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Imagine all you like, you won't get a visa that allows you to stay there for 3months. Try doing it illegally and look a long stay in a high security prison.

You seriously can't take a 3-month holiday in the States?

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You seriously can't take a 3-month holiday in the States?

I was thinking that - a B2 visa is for 6 months. Does anyone know how frequently you can have them and whether that is impacted by owning a place there?

EDIT ^ Just spotted RBs post, thanks

Edited by Kyoto

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The Florida maybe a shit hole but the oil will be gone in a year, its well dispersed and the water is very warm with makes it degrade quickly. There are all sorts of oil leaks going on all the time in the Gulf and nobody even notices them.

It's not so much the oil but the highly toxic Corexit 9500 dispersant BP has used (banned in Europe) that's mixing with the oil and methane. It's creating dead zones out at sea.

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What Visa type are you referring to, RB ?

Why would you want a visa? If you're not planning on working you can enter under the visa waiver program and spend up to 90 days in the US. As far as I am aware you can do this as many times as you want. So you could spend 90 days there cross a border then recross back into the US and have a further 90 days. Then repeat as required.

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What Visa type are you referring to, RB ?

IIRC anyone can stay for 90 days so long as you have had a 90 day break? Much as it is in the UK for ferners coming here.

I used to have an IRC1 which was permanent.

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This has been discussed in the overseas property investment section but that is lightly trafficked.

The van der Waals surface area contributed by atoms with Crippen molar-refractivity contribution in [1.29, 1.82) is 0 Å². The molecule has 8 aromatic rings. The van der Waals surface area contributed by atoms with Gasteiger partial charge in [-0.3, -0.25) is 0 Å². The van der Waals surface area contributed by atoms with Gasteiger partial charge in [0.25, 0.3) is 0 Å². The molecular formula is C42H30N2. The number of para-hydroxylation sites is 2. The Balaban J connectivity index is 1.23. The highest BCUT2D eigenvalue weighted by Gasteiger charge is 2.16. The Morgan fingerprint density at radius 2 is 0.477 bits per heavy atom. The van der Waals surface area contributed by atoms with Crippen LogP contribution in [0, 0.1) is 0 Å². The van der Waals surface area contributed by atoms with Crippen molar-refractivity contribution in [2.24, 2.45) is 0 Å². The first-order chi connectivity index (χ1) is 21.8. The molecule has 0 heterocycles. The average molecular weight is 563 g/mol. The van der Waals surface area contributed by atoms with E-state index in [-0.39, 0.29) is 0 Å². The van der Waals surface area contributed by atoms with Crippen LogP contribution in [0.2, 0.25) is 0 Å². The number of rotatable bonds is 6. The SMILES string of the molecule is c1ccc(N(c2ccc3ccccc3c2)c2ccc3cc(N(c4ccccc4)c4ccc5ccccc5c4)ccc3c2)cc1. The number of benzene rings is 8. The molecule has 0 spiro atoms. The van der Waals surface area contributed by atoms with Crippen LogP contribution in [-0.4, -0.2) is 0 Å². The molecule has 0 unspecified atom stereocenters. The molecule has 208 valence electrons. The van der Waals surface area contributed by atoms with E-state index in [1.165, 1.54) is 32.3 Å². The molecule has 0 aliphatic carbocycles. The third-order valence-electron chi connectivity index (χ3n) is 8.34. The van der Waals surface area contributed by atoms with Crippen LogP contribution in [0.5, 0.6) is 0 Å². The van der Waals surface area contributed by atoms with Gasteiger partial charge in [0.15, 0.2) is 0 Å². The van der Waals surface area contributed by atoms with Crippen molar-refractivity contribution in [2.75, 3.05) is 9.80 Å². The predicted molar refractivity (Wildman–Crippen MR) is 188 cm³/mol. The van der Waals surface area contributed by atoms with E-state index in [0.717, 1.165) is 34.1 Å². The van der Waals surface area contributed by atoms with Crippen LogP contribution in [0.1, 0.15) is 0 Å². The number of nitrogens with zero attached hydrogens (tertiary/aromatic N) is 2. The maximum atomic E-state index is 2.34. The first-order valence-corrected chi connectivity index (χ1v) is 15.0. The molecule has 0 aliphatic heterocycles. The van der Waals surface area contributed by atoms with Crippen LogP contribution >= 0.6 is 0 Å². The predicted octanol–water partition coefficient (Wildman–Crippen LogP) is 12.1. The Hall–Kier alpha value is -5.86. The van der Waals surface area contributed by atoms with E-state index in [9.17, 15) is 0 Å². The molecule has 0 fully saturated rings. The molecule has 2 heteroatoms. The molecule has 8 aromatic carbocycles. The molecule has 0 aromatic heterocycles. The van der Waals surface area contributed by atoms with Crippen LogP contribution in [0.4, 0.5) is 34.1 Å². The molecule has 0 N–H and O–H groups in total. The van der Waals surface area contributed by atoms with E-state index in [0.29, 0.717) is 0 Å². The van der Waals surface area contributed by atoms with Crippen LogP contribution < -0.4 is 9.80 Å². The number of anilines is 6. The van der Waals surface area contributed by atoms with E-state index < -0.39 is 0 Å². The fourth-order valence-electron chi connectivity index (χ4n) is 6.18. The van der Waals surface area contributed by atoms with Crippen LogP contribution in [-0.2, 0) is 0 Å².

I've been looking at Orlando on Rightmove. The property market their is on it's knees:

http://www.rightmove.co.uk/overseas-property-for-sale/Orlando-Central-Coast.html?sortByPriceDescending=false

http://www.rightmove.co.uk/overseas-property/property-14780250.html

http://www.rightmove.co.uk/overseas-property/property-15748851.html

What would be involved in buying a property in Florida, and what are the major downsides, isssues, risks, concerns to doing this? Property taxes of $200-$300 a month are an issue but that's not the end of the world. I could happily imagine myself spending 3 months a year out there if the Visa situation allowed....

As an aside, if it can happen there with their quality of life, rental market, proximity to parks etc, a crash of this magnitude could definetly happen in the **** end of Birmingham whatever people say.

The house in the second link on that development would have sold for $210k in 2000 i cant comment on condos and appartments but they have always been significantly cheaper. My parents used to own a place out there (not on that development but one very similar over on SR27) from 2000-2005 but sold just before it started to take a serious dip. To be honest they were getting a little sick of it as the state were basicaly just ramping up taxes on non-resident owners to cover the reducing tax count so its probably a lot more than what i knew back then.

The down sides are, in that climate you need to leave the AC on all the time so expect significant electric bills even when its not in use, same for water as you need to water your garden through an automatic irrigation system, the pool will need to be looked after every week as well unless you like green slimy pools. You will need to pay for the Homeownes accociation fees each month - so its an expensive business to leave it empty.